Lots of practical advice in this book. I loved the role plays. So easy to relate to. One of the best things I learned (or was reminded about) is that you should never blame someone else for a problem but instead find out how each party contributed to the problem and learn to talk it through openly and fairly.

I wish I'd read this book months ago! There are a n
Dina Kaidir Elsouly
Remind yourself that if you think you already understand how someone feels or what they are trying to say, it is a delusion. Remember a time when you were sure you were right and then discovered one little fact that changed everything. There is always more to learn.”
― Douglas Stone, Difficult Conversations: How to Discuss What Matters Most
Jeff Yoak
This is a great book for improving techniques of handling difficult conversation. Many of the ideas weren't new to me, but many were, and having them integrated into a single approach was extremely helpful.
Mar 17, 2008 Eliza rated it it was amazing  ·  review of another edition
I'd never thought of these different elements to communication. I should probably read it again, and again... It gave me peace about a difficult situation I was having and helped me get free. How awesome is that!
Jun 15, 2012 Yipeng rated it it was amazing  ·  review of another edition
Shelves: personal-dev
Overall, it is well written and genuinely helpful. I'm glad to have found another book I can recommend to everyone.
Apr 02, 2013 Jennifer rated it did not like it  ·  review of another edition
It's...yeah. I feel like it theorizes more than tells us explicitly what to do. I would not call this a particularly successful self-help book.
Nancy Babbitt
Aug 31, 2013 Nancy Babbitt rated it it was amazing
Effective communication is important in daily life and in formal negotiations, yet conflict and therefore difficult conversations, is a normal part of human experience. For this reason, the need to learn successful communication skills so that we can better deal with the difficult conversations, which we all sometimes need to face, is quite clear. Difficult Conversations: How to Discuss what Matters Most (Stone, Patton & Heen, 2010) is the result of years of work at the Harvard Negotiation P ...more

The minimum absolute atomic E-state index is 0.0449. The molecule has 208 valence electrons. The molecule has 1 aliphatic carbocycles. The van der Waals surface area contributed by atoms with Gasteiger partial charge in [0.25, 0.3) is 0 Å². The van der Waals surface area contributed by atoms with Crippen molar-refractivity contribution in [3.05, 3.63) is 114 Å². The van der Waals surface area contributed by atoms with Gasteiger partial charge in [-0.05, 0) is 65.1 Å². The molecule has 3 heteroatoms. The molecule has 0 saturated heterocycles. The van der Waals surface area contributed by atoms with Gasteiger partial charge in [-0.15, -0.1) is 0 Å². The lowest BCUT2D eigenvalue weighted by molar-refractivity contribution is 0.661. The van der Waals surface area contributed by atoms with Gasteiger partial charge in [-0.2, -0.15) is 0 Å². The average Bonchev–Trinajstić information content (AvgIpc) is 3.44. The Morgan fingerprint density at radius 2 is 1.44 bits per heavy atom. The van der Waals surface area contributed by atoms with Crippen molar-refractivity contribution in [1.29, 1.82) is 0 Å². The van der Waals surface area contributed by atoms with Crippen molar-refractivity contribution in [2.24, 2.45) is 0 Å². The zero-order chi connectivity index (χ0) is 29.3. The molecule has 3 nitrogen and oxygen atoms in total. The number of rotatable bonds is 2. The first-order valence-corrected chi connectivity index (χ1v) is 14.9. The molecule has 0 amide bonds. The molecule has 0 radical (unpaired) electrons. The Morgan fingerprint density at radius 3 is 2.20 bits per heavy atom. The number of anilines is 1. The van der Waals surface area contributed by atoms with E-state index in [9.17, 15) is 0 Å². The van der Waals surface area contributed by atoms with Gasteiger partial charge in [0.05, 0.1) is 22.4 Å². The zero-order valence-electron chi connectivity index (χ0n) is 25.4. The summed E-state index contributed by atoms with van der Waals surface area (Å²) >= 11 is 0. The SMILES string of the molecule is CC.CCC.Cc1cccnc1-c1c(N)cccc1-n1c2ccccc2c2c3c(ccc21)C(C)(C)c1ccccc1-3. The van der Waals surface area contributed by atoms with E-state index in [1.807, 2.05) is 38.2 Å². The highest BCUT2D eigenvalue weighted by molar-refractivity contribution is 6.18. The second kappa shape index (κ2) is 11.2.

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  • Getting Past No: Negotiating in Difficult Situations
  • People Skills: How to Assert Yourself, Listen to Others, and Resolve Conflicts
  • Beyond Reason: Using Emotions as You Negotiate
  • Crucial Confrontations: Tools for Resolving Broken Promises, Violated Expectations, and Bad Behavior
  • The Gentle Art of Verbal Self-Defense
  • The Skilled Facilitator
  • The Temperament God Gave You: The Classic Key to Knowing Yourself, Getting Along with Others, and Growing Closer to the Lord
  • The Secret Handshake: Mastering the Politics of the Business Inner Circle
  • Harvard Business Review on Effective Communication
  • The Dance of Connection: How to Talk to Someone When You're Mad, Hurt, Scared, Frustrated, Insulted, Betrayed, or Desperate
  • Fierce Conversations (Revised and Updated): Achieving Success at Work and in Life One Conversation at a Time
  • Influence Without Authority
  • That's Not What I Meant!
  • Beyond Winning: Negotiating to Create Value in Deals and Disputes
  • The Mediation Process: Practical Strategies for Resolving Conflict
  • Working with Emotional Intelligence
  • Make Peace With Anyone: Breakthrough Strategies to Quickly End Any Conflict, Feud, or Estrangement
  • You Can Negotiate Anything: The World's Best Negotiator Tells You How To Get What You Want

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“The single most important thing [you can do] is to shift [your] internal stance from "I understand" to "Help me understand." Everything else follows from that. . . .

Remind yourself that if you think you already understand how someone feels or what they are trying to say, it is a delusion. Remember a time when you were sure you were right and then discovered one little fact that changed everything. There is always more to learn.”
“The urge to blame is based . . . on the fear of being blamed.” 5 likes